Chief Economist’s Weekly Briefing – Waiting Impatiently

Vaccine effectiveness and the degree of transmissibility of the Omicron variant are still under investigation. In the meantime, the spread is quick–UK has detected 160 cases. Tighter rules and changes in behaviour are already affecting the near-term economic outlook. But it’s too early to conclude if the new variant is a game-changer.

Stormy. Real time data from the ONS shows that the UK recovery continued through last week, although not without hiccups. The biggest short-term disruptions were due to the adverse weather conditions during Storm Arwen. It negatively affected  daily ship visits to UK ports, the level of traffic and the volume of overall retail footfall. Trends that might persist. Not because of the weather, but the emergence of the Omicron variant. Indeed, there are hints already that consumer demand has taken a hit. Witness the cancellation of Christmas parties! The coming weeks will show how tightening rules and changing behaviour will affect the recovery.

Regional angle. How are the different regions performing?Experimental new data suggests the Northern Ireland economy is leading the recovery from COVID, outperforming other regions.  Economic output in Q3 is estimated at just 0.3% below pre-pandemic levels.  Much less than the 2.1% UK-average shortfall and the whopping 9.7% gap in the worst performing region, manufacturing-heavy West Midlands. Tentative evidence perhaps, that Northern Ireland is adapting to life post-Brexit? But NI’s recovery appears to be more public sector led than private sector.  A special mention goes to London, which, with the second-most advanced recovery (-1.8%), appears to be bouncing back strongly despite the blow dealt to consumer-facing services.

Changing mindset? The Bank of England’s latest money and credit report shows that the pace of build-up in UK households savings slowed notably in October, while borrowing picked up in pace. Does this mean consumer confidence has lifted? Yes, but it’s complicated. Data elsewhere, notably retail sales for October, suggests many were buying Christmas gifts early amid a fear of shortages. Higher inflation, particularly a jump in energy bills, too could have played a role. The bigger question remains – will this last? The emergence of Omicron is likely to create some uncertainty until more information is available on its health impact. This could possibly pull households back to a more cautious spending stance.

Until the dust settles. November’s businesses activity survey from the ONS points to no let up in the inflationary pressures and labour shortages businesses are facing in the UK. 38% of businesses reported prices being higher than normal, with manufacturing experiencing the biggest cost pressures (67%). Staff shortages have become so acute that 40% of hospitality employers are reporting shortages with many businesses demanding workers put in overtime (65%). This is one of the most badly hit sectors. And it’s an industry that accounts of 10% of UK employment and 5% of GDP. With the emergence of the Omicron variant some of those labour and supply shortages might get worse before they get better.

Lopsided. That’s how the OECD describes the global recovery. Within labour markets many are finding it hard to find jobs, but many sectors can’t fill positions (a phenomenon coming through loud & clear in any UK business survey!). Sectoral imbalances are clearly visible, too. Goods demand is robust, while many interpersonal contact sectors are still struggling. But while askew, the recovery is strong, and set to continue, with monetary and fiscal policies being generally supportive through 2022. That should see global growth of 4.5% in ‘22 after a 5.6% pace this year. However, downside risks outnumber upside ones. So central banks can afford to wait and see on inflationary pressures, holding off until supply issues recede.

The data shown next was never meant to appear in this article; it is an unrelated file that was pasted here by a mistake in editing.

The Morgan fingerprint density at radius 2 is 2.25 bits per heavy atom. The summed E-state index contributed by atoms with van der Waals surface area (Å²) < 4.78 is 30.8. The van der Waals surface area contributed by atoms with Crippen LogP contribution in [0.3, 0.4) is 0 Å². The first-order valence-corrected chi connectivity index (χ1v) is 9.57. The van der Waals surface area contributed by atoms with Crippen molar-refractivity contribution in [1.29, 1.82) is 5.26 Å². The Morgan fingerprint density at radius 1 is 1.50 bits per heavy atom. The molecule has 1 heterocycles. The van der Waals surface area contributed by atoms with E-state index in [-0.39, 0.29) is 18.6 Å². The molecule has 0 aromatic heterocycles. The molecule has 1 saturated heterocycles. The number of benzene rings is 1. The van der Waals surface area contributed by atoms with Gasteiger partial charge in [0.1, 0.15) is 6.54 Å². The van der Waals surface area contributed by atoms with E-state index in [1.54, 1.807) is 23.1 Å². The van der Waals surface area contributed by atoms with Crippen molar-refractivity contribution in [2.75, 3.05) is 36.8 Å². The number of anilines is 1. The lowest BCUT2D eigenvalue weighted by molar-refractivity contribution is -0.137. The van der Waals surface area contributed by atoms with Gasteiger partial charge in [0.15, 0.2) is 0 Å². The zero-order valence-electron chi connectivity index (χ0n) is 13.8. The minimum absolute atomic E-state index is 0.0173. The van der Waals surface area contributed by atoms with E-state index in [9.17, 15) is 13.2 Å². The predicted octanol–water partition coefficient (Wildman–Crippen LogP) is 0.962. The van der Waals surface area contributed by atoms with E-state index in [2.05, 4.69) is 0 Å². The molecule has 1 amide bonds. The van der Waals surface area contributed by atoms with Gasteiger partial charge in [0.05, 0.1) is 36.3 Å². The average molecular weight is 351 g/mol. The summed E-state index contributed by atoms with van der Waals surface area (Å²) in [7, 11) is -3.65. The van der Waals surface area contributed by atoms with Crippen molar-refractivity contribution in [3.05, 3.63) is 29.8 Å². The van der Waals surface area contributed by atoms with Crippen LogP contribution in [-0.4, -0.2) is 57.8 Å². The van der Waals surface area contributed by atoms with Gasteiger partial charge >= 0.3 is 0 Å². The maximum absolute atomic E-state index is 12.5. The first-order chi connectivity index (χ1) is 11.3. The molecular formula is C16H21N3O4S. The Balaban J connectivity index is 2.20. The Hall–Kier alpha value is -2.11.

Higher for longer. Inflation has been hitting multi-year and multi-decade highs around the world.  The Eurozone’s harmonised index of consumer prices (HICP) jumped from an annual rate of 4.1% in October to 4.9% in November. Last month’s reading not only exceeded economists’ expectations but represented the highest rate of Eurozone inflation since its inception almost 23 years ago. Energy is the main driver with prices rising by 27.4% y/y. But inflationary pressures are broad-based with food prices, services and consumer goods all eclipsing the ECB’s 2% target rate. The ECB is set to issue new forecasts next week and these are set to show inflation rising higher for longer.

Mixed. The world’s largest economy experienced weak job growth in November. Employers in the US added just 210k jobs following the 546k positions created in October – a sharp slowdown from previous months. On a positive note, the unemployment rate dropped 0.4% to 4.2% – its lowest level since the pandemic began. Average earnings moderated in November, rising 0.4% m/m, but are a healthy 4.8% above levels of a year ago amid labour shortages. With demand exceeding supply, price pressures look set to persist. No wonder Fed Chair Jay Powell stated that describing US inflation as “transitory” should be put into hibernation.

Rebound. China’s factory activity slightly expanded in November with the official PMI reaching 50.1 from 49.2 in October, following two months of contraction. But it doesn’t hide the fact that the world’s factory has lost momentum in recent months following the energy crisis, a property sector downturn and COVID-19 outbreaks. At least an easing in power shortages and some stablisation in commodity prices allowed some more optimism. An alternative PMI tells a similar story for small firms. The index fell to just below 50 for the second time since the worst of Covid was felt in spring last year. A bit sluggish, in other words.

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